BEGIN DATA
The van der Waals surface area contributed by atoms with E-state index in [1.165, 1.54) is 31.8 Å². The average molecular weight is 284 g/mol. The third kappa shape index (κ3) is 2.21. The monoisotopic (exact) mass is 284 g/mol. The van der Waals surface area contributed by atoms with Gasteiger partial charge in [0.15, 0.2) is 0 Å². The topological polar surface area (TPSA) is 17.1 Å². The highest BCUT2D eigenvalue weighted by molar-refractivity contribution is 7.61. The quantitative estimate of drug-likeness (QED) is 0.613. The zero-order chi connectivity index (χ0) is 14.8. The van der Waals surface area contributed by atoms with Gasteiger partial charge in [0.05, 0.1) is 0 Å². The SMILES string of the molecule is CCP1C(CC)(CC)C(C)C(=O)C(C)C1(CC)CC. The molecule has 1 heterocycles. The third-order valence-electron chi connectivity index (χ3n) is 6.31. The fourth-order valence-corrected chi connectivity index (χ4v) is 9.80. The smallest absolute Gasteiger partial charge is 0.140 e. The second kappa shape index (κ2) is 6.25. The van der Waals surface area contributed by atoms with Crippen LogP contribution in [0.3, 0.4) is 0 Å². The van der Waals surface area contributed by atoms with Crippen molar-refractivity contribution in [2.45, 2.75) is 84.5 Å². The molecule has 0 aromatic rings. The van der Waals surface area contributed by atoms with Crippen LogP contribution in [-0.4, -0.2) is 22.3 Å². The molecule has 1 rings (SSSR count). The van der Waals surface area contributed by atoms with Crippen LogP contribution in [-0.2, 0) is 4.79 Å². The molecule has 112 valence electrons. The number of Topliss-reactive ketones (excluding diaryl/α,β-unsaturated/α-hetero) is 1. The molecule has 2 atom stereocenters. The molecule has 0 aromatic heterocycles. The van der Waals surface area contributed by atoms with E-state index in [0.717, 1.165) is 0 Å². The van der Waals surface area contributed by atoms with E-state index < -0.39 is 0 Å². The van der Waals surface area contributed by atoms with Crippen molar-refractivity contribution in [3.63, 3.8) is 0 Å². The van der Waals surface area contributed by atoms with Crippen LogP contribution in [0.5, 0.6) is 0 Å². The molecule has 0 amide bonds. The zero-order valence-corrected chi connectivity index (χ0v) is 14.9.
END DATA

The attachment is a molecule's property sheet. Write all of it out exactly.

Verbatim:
The van der Waals surface area contributed by atoms with E-state index in [1.165, 1.54) is 31.8 Å². The average molecular weight is 284 g/mol. The third kappa shape index (κ3) is 2.21. The monoisotopic (exact) mass is 284 g/mol. The van der Waals surface area contributed by atoms with Gasteiger partial charge in [0.15, 0.2) is 0 Å². The topological polar surface area (TPSA) is 17.1 Å². The highest BCUT2D eigenvalue weighted by molar-refractivity contribution is 7.61. The quantitative estimate of drug-likeness (QED) is 0.613. The zero-order chi connectivity index (χ0) is 14.8. The van der Waals surface area contributed by atoms with Gasteiger partial charge in [0.05, 0.1) is 0 Å². The SMILES string of the molecule is CCP1C(CC)(CC)C(C)C(=O)C(C)C1(CC)CC. The molecule has 1 heterocycles. The third-order valence-electron chi connectivity index (χ3n) is 6.31. The fourth-order valence-corrected chi connectivity index (χ4v) is 9.80. The smallest absolute Gasteiger partial charge is 0.140 e. The second kappa shape index (κ2) is 6.25. The van der Waals surface area contributed by atoms with Crippen LogP contribution in [0.3, 0.4) is 0 Å². The van der Waals surface area contributed by atoms with Crippen molar-refractivity contribution in [2.45, 2.75) is 84.5 Å². The molecule has 0 aromatic rings. The van der Waals surface area contributed by atoms with Crippen LogP contribution in [-0.4, -0.2) is 22.3 Å². The molecule has 1 rings (SSSR count). The van der Waals surface area contributed by atoms with Crippen LogP contribution in [-0.2, 0) is 4.79 Å². The molecule has 112 valence electrons. The number of Topliss-reactive ketones (excluding diaryl/α,β-unsaturated/α-hetero) is 1. The molecule has 2 atom stereocenters. The molecule has 0 aromatic heterocycles. The van der Waals surface area contributed by atoms with E-state index in [0.717, 1.165) is 0 Å². The van der Waals surface area contributed by atoms with E-state index < -0.39 is 0 Å². The van der Waals surface area contributed by atoms with Crippen molar-refractivity contribution in [3.63, 3.8) is 0 Å². The van der Waals surface area contributed by atoms with Crippen LogP contribution in [0.5, 0.6) is 0 Å². The molecule has 0 amide bonds. The zero-order valence-corrected chi connectivity index (χ0v) is 14.9.